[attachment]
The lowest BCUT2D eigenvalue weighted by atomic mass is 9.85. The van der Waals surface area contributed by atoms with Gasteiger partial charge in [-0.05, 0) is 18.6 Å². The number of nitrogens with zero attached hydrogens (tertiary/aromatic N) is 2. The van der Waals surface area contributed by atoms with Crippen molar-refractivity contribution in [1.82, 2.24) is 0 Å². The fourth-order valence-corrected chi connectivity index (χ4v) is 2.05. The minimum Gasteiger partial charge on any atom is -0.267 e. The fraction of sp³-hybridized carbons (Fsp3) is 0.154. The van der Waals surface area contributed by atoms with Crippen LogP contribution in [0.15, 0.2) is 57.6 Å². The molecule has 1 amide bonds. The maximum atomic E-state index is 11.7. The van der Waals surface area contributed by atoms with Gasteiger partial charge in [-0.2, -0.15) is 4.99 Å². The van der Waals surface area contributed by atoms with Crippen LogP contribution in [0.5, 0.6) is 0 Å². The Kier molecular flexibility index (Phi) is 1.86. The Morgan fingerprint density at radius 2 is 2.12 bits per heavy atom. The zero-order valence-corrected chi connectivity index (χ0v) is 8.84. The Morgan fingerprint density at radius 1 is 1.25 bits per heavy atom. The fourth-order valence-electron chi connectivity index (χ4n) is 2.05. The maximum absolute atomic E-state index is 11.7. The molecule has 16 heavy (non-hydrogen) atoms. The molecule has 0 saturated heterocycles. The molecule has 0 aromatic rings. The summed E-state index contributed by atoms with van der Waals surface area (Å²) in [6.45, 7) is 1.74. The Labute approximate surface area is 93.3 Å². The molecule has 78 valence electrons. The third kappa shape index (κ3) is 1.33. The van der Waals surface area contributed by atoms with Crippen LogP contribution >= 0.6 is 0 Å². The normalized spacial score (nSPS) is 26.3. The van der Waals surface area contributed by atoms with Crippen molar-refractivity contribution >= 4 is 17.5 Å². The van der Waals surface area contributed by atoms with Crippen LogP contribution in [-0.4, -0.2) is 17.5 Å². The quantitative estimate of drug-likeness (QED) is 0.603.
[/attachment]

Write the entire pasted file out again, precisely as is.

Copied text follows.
The lowest BCUT2D eigenvalue weighted by atomic mass is 9.85. The van der Waals surface area contributed by atoms with Gasteiger partial charge in [-0.05, 0) is 18.6 Å². The number of nitrogens with zero attached hydrogens (tertiary/aromatic N) is 2. The van der Waals surface area contributed by atoms with Crippen molar-refractivity contribution in [1.82, 2.24) is 0 Å². The fourth-order valence-corrected chi connectivity index (χ4v) is 2.05. The minimum Gasteiger partial charge on any atom is -0.267 e. The fraction of sp³-hybridized carbons (Fsp3) is 0.154. The van der Waals surface area contributed by atoms with Crippen LogP contribution in [0.15, 0.2) is 57.6 Å². The molecule has 1 amide bonds. The maximum atomic E-state index is 11.7. The van der Waals surface area contributed by atoms with Gasteiger partial charge in [-0.2, -0.15) is 4.99 Å². The van der Waals surface area contributed by atoms with Crippen LogP contribution in [0.5, 0.6) is 0 Å². The Kier molecular flexibility index (Phi) is 1.86. The Morgan fingerprint density at radius 2 is 2.12 bits per heavy atom. The zero-order valence-corrected chi connectivity index (χ0v) is 8.84. The Morgan fingerprint density at radius 1 is 1.25 bits per heavy atom. The fourth-order valence-electron chi connectivity index (χ4n) is 2.05. The maximum absolute atomic E-state index is 11.7. The molecule has 16 heavy (non-hydrogen) atoms. The molecule has 0 saturated heterocycles. The molecule has 0 aromatic rings. The summed E-state index contributed by atoms with van der Waals surface area (Å²) in [6.45, 7) is 1.74. The Labute approximate surface area is 93.3 Å². The molecule has 78 valence electrons. The third kappa shape index (κ3) is 1.33. The van der Waals surface area contributed by atoms with Crippen LogP contribution >= 0.6 is 0 Å². The normalized spacial score (nSPS) is 26.3. The van der Waals surface area contributed by atoms with Crippen molar-refractivity contribution >= 4 is 17.5 Å². The van der Waals surface area contributed by atoms with Crippen LogP contribution in [-0.4, -0.2) is 17.5 Å². The quantitative estimate of drug-likeness (QED) is 0.603.